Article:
Temperature in Arctic 'climbs to record high'
Arctic ice is melting faster than expected and could raise the average global sea level by as much as five feet this century, a new report claims.
The study by the international Arctic Monitoring and Assessment Program (AMAP) is one of the most comprehensive updates on climate change in the Arctic, and builds on a similar assessment in 2005.
The full report will be delivered to foreign ministers of the eight Arctic nations -- the US, Canada, Russia, Denmark, Norway, Sweden, Iceland and Finland -- next week, but an executive summary including the key findings was obtained by reporters yesterday.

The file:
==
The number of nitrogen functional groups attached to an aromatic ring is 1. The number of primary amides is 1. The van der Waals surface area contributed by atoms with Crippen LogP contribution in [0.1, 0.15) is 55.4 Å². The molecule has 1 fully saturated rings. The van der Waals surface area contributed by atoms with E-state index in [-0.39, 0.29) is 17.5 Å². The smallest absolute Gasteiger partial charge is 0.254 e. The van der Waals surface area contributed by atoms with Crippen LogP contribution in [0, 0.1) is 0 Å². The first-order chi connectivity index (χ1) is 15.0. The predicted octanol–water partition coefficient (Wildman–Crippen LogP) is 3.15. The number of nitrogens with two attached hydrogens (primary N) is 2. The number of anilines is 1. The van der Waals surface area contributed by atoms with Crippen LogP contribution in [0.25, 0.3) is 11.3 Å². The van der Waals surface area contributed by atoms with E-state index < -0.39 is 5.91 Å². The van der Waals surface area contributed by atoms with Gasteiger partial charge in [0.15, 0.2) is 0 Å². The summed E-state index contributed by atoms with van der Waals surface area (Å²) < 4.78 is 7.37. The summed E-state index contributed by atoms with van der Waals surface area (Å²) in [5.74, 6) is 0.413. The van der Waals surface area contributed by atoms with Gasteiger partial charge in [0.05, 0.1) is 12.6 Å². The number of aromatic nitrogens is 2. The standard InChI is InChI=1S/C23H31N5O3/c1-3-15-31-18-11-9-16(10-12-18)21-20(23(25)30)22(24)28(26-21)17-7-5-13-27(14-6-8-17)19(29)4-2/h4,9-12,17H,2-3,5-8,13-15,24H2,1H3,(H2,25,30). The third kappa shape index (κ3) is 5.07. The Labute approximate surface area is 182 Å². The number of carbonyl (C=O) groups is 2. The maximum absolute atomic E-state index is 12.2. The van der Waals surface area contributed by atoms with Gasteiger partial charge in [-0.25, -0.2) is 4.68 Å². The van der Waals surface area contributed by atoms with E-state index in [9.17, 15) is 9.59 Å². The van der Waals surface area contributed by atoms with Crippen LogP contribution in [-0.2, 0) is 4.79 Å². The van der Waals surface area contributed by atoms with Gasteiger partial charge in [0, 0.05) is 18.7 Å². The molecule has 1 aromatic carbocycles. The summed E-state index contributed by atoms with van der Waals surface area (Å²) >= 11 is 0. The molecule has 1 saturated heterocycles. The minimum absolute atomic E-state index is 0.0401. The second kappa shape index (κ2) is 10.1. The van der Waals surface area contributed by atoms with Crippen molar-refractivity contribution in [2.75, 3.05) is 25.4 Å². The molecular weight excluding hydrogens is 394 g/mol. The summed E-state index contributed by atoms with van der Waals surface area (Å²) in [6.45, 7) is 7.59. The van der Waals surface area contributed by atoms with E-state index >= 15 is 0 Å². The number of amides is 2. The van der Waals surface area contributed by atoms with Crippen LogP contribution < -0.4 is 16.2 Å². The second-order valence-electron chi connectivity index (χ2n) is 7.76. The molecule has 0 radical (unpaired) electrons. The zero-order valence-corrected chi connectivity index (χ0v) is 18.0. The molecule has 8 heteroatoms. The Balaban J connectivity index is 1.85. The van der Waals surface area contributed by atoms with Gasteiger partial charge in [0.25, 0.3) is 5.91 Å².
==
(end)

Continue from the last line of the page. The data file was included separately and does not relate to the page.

It says that Arctic temperatures in the past six years were the highest since measurements began in 1880, and that feedback mechanisms believed to accelerate warming in the climate system have kicked in.
One mechanism involves the ocean absorbing more heat when it's not covered by ice, which reflects the sun's energy. That effect has been anticipated by scientists "but clear evidence for it has only been observed in the Arctic in the past five years," AMAP said.
The report also shatters some of the forecasts made in 2007 by UN experts.
"The observed changes in sea ice on the Arctic Ocean, in the mass of the Greenland ice sheet and Arctic ice caps and glaciers over the past 10 years represent an obvious departure from the long-term patterns," the AMAP summary said.